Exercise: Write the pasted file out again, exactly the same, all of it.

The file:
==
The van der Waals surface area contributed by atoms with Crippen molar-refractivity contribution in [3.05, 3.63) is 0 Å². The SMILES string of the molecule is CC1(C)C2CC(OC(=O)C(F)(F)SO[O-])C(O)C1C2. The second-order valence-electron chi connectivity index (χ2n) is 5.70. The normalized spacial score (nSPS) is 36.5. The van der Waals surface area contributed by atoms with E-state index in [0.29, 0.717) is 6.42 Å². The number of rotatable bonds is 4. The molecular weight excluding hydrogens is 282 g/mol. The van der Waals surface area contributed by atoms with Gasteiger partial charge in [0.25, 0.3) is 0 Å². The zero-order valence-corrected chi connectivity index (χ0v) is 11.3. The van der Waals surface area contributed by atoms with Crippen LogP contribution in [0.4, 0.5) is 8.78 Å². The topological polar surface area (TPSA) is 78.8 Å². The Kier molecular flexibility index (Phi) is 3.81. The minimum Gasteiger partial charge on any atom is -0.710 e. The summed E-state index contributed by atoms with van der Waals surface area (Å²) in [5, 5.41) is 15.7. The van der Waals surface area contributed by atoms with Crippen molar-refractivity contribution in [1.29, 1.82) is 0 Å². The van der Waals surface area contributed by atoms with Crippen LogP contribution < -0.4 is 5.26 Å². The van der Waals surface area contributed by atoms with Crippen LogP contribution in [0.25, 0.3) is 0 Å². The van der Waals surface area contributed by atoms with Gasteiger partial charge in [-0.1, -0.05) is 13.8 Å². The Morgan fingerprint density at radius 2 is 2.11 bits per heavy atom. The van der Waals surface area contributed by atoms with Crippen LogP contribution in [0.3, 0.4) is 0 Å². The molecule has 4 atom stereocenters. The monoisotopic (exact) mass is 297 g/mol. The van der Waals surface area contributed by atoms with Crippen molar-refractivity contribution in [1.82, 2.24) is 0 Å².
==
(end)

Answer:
The van der Waals surface area contributed by atoms with Crippen molar-refractivity contribution in [3.05, 3.63) is 0 Å². The SMILES string of the molecule is CC1(C)C2CC(OC(=O)C(F)(F)SO[O-])C(O)C1C2. The second-order valence-electron chi connectivity index (χ2n) is 5.70. The normalized spacial score (nSPS) is 36.5. The van der Waals surface area contributed by atoms with E-state index in [0.29, 0.717) is 6.42 Å². The number of rotatable bonds is 4. The molecular weight excluding hydrogens is 282 g/mol. The van der Waals surface area contributed by atoms with Gasteiger partial charge in [0.25, 0.3) is 0 Å². The zero-order valence-corrected chi connectivity index (χ0v) is 11.3. The van der Waals surface area contributed by atoms with Crippen LogP contribution in [0.4, 0.5) is 8.78 Å². The topological polar surface area (TPSA) is 78.8 Å². The Kier molecular flexibility index (Phi) is 3.81. The minimum Gasteiger partial charge on any atom is -0.710 e. The summed E-state index contributed by atoms with van der Waals surface area (Å²) in [5, 5.41) is 15.7. The van der Waals surface area contributed by atoms with Crippen molar-refractivity contribution in [1.29, 1.82) is 0 Å². The van der Waals surface area contributed by atoms with Crippen LogP contribution < -0.4 is 5.26 Å². The van der Waals surface area contributed by atoms with Crippen LogP contribution in [0.25, 0.3) is 0 Å². The van der Waals surface area contributed by atoms with Gasteiger partial charge in [-0.1, -0.05) is 13.8 Å². The Morgan fingerprint density at radius 2 is 2.11 bits per heavy atom. The van der Waals surface area contributed by atoms with Crippen LogP contribution in [0.3, 0.4) is 0 Å². The molecule has 4 atom stereocenters. The monoisotopic (exact) mass is 297 g/mol. The van der Waals surface area contributed by atoms with Crippen molar-refractivity contribution in [1.82, 2.24) is 0 Å².